On Friday the University of Michigan Consumer Sentiment Index for March will be released and will provide one of the first readings on how the coronavirus is affecting the consumer. February was revised slightly higher to 101 from a preliminary 100.9 and is the highest reading since March of 2018. The gauge for current conditions was higher than expected, while expectations rose less. One-year inflation expectations were 2.4%, while the five-year outlook was 2.3%. The coronavirus was mentioned by 8% of all consumers in February although on the last days of the February survey, 20% mentioned the coronavirus due to the steep drop in equity prices, as well as the CDC warnings about the potential domestic threat of the virus. While too few cases were conducted to attach any statistical significance to the findings, it is nonetheless true that the domestic spread of the virus could have a significant impact on consumer spending.
European Central Bank: No time to waste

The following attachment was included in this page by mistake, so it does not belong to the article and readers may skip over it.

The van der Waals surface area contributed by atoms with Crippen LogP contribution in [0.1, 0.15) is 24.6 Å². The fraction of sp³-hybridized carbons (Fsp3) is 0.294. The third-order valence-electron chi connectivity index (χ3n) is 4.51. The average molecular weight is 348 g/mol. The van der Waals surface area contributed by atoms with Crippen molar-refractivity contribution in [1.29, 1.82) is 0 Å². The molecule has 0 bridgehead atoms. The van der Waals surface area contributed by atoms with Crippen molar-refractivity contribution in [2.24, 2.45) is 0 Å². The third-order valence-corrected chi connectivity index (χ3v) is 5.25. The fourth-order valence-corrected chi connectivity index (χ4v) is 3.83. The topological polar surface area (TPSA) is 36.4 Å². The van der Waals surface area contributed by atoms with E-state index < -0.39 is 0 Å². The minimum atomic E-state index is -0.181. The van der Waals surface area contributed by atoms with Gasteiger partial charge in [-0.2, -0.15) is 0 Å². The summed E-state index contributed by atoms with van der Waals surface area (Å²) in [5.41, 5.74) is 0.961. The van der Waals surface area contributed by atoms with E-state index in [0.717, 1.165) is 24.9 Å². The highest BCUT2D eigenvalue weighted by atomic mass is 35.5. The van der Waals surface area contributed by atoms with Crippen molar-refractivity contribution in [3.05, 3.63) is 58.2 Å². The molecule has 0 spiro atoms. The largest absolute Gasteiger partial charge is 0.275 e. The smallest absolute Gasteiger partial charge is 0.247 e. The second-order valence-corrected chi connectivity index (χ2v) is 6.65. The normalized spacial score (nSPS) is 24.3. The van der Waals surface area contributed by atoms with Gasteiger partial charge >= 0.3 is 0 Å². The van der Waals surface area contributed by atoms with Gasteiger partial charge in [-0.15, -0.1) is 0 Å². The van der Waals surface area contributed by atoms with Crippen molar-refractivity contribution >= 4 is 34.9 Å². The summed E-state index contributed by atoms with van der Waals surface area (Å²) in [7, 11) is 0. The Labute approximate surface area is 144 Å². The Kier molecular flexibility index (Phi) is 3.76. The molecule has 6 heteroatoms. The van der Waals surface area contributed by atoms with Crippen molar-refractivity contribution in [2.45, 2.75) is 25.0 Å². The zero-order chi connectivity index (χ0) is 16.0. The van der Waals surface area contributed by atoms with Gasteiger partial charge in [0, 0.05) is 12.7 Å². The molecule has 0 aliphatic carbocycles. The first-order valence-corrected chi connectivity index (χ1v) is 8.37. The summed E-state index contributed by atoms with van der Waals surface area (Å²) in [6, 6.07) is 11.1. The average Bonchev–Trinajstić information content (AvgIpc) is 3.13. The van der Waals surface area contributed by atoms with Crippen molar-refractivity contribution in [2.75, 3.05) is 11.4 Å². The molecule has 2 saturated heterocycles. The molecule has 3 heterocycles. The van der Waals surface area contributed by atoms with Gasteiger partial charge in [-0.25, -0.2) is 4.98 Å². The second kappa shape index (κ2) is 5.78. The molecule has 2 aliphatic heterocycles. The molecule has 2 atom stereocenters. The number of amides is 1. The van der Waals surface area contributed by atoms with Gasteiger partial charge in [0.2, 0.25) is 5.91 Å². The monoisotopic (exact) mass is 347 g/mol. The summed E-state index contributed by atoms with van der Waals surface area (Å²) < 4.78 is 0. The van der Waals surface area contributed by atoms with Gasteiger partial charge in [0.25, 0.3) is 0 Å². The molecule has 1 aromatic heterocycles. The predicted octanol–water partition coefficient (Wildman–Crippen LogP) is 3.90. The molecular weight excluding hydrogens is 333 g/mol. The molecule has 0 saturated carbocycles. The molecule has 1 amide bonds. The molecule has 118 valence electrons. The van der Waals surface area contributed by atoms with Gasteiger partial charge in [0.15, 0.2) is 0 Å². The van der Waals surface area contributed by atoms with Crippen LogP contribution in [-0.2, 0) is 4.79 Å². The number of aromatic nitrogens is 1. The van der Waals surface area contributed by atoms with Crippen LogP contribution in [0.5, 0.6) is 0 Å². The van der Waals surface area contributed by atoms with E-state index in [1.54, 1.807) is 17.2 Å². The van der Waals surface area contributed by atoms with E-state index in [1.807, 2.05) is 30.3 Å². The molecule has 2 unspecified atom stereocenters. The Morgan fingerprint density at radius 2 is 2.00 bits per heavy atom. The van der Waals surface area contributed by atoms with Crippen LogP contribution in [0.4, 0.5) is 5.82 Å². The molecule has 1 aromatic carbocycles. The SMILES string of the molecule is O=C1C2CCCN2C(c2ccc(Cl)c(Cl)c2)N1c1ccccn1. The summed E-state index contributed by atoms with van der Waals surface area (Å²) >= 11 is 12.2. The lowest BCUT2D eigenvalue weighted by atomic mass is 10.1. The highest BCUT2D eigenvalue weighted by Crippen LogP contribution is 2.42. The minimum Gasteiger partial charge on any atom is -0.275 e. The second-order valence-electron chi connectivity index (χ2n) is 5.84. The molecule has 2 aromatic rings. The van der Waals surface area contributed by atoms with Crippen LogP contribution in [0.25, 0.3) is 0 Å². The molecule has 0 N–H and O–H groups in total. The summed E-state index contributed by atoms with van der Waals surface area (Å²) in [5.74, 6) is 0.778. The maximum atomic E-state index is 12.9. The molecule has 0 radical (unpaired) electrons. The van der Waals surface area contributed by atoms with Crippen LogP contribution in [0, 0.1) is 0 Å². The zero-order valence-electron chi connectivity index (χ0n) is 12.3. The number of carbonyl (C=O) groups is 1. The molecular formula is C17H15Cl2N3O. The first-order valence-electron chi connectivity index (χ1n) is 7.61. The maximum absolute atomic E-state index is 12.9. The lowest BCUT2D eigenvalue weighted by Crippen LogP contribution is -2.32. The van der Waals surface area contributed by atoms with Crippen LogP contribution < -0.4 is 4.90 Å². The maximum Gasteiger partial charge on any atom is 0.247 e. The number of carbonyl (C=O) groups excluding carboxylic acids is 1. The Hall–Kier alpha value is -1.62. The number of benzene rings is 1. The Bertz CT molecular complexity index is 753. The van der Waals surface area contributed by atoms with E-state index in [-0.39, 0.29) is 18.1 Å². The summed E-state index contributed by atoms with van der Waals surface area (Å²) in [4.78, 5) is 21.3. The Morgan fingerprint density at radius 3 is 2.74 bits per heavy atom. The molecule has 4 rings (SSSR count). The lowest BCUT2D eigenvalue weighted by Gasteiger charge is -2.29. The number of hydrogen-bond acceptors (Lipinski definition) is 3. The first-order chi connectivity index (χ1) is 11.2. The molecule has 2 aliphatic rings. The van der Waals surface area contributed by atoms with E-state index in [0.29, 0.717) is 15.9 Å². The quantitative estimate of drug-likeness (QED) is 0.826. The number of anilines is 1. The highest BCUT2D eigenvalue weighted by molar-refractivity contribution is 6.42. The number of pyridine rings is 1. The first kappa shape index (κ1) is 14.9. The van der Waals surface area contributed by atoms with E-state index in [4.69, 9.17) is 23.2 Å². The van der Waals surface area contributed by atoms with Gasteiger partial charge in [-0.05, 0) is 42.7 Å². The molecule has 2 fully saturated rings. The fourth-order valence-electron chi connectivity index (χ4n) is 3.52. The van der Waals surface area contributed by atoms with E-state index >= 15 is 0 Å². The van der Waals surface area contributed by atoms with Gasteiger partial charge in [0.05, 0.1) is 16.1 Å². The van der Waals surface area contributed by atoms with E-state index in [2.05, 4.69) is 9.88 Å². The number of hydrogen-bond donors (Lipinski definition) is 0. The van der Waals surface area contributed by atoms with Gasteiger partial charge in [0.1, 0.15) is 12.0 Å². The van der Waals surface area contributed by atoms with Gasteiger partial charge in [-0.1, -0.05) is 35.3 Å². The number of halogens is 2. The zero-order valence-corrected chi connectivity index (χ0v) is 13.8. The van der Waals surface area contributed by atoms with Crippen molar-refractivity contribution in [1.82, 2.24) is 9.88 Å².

On Thursday the ECB will hold their Interest Rate Decision. At its January meeting the ECB left the key interest rate on the main refinancing operations steady at 0%, which was widely expected. The marginal lending facility was also kept at 0.25% and the deposit facility at -0.50%. During the press conference, ECB President Lagarde failed to provide any new information on the monetary policy, economic outlook and strategic review. Lagarde added that incoming data is in line with the ECB baseline scenario and there are some signs of moderate increase in underlying inflation. She added that the governing council stands ready to adjust the instruments if needed. At a subsequent speech in February, Lagarde called for fiscal stimulus measures in the Eurozone, warning that monetary policy isn’t “the only game in town” and the longer the accommodative measures remain in place, the greater the risk that side effects will become more pronounced.